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The late poet and philosopher John O’Donohue has greatly contributed to my evolving understanding of place and placemaking, perhaps because of his Celtic soul and affinity for that unique landscape. O’Donohue remarked that much of our modern world consists simply of location, lacking any special qualities or meaning, but when people listen carefully and work closely with nature, “Then you’ve got something.”
That special ‘something’ John O’Donohue referred to shows up most impressively in a wonderful exhibition I recently visited at the State Historical Society of Missouri. Entitled Evolving Environments, the exhibition explores the contributions of father and son landscape architecture firm Hare & Hare to Missouri and American landscape architecture. Their design work represents a living Missouri heritage that demonstrates the art of placemaking at an incredibly high level.
These native sons from Kansas City worked on important landscape architecture projects at many levels during the first half of the 20th century. Like most landscape architects of that period, they worked extensively on the residences of wealthy clients. However, Hare & Hare also helped to shape many public places in Missouri:
➢ Institutions such as the Nelson-Atkins Museum
➢ Districts such as venerable Country Club Plaza
➢ Missouri state parks such as Montauk State Park
➢ City planning for Columbia, Missouri and others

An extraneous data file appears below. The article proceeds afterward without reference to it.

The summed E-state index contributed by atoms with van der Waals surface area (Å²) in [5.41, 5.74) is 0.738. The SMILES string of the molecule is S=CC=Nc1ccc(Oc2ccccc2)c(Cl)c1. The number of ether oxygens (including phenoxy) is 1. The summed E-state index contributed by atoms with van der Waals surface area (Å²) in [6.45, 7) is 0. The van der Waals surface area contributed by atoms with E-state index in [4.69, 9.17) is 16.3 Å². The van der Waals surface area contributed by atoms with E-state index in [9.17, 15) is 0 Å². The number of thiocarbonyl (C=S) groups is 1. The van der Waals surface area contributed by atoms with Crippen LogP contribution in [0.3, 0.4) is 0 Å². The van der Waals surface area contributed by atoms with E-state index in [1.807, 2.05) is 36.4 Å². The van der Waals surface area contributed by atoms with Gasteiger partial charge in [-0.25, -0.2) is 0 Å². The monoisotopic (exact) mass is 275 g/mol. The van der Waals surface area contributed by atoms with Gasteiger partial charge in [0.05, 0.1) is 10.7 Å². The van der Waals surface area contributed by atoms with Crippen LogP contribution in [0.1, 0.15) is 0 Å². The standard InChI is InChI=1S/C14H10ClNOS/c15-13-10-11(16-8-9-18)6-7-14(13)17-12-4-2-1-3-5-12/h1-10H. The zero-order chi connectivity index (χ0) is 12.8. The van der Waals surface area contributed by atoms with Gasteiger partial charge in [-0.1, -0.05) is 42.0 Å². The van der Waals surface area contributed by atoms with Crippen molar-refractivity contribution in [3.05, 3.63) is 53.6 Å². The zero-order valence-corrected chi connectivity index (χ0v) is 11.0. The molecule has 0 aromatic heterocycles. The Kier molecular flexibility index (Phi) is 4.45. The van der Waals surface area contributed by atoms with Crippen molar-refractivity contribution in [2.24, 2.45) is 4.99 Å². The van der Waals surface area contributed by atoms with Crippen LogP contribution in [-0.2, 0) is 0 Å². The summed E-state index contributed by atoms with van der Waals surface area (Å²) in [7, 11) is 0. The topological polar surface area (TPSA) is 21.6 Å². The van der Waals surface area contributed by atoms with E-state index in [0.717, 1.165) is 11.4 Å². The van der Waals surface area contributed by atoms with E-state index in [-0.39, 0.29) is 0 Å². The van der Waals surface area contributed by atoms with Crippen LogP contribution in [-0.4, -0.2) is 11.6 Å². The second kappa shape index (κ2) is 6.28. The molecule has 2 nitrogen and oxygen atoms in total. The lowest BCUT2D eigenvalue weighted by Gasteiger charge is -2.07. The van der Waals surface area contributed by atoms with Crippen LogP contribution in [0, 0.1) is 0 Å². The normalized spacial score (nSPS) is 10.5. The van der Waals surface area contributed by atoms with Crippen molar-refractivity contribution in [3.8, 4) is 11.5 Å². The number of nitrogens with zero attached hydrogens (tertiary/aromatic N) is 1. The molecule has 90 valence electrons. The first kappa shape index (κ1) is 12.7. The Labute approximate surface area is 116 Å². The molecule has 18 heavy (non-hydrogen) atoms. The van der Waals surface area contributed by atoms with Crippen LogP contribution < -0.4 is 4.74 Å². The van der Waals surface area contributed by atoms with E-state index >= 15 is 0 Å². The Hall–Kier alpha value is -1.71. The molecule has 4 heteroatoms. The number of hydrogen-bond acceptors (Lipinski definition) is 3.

Their firm bridged the 19th century romanticism of Frederick Law Olmsted to the modern environmental design of Ian McHarg and others. Their drawings for these masterworks demonstrated incredible draftsmanship: ink line drawings on sheepskin and vellum that constitute works of art in their own right. Schooled in Beaux Arts classicism, Hare & Hare looked backward and forward in their work, giving their designs what noted literary critic Northrop Frye once called “an expanded present”.
Great placemaking like that of Hare & Hare continues to evolve in valuable new ways. Perhaps two dozen people crowded into the State Historical Society gallery on Saturday afternoon, August 27, for a presentation by Dr. Carol Grove about the work of Hare & Hare. Many of the attendees talked about their own experiences of the places depicted in the exhibition, while some people even showed pictures of themselves or their families at the sites to show how the designs have evolved. Dr. Grove will also publish a new book about the work of Hare & Hare growing out of her research for the exhibition. Hopefully Hare & Hare’s keen awareness of and concern for a site’s natural and cultural heritage will continue to shape Missouri’s special places and give them that extra ‘something’ that makes them more than just locations.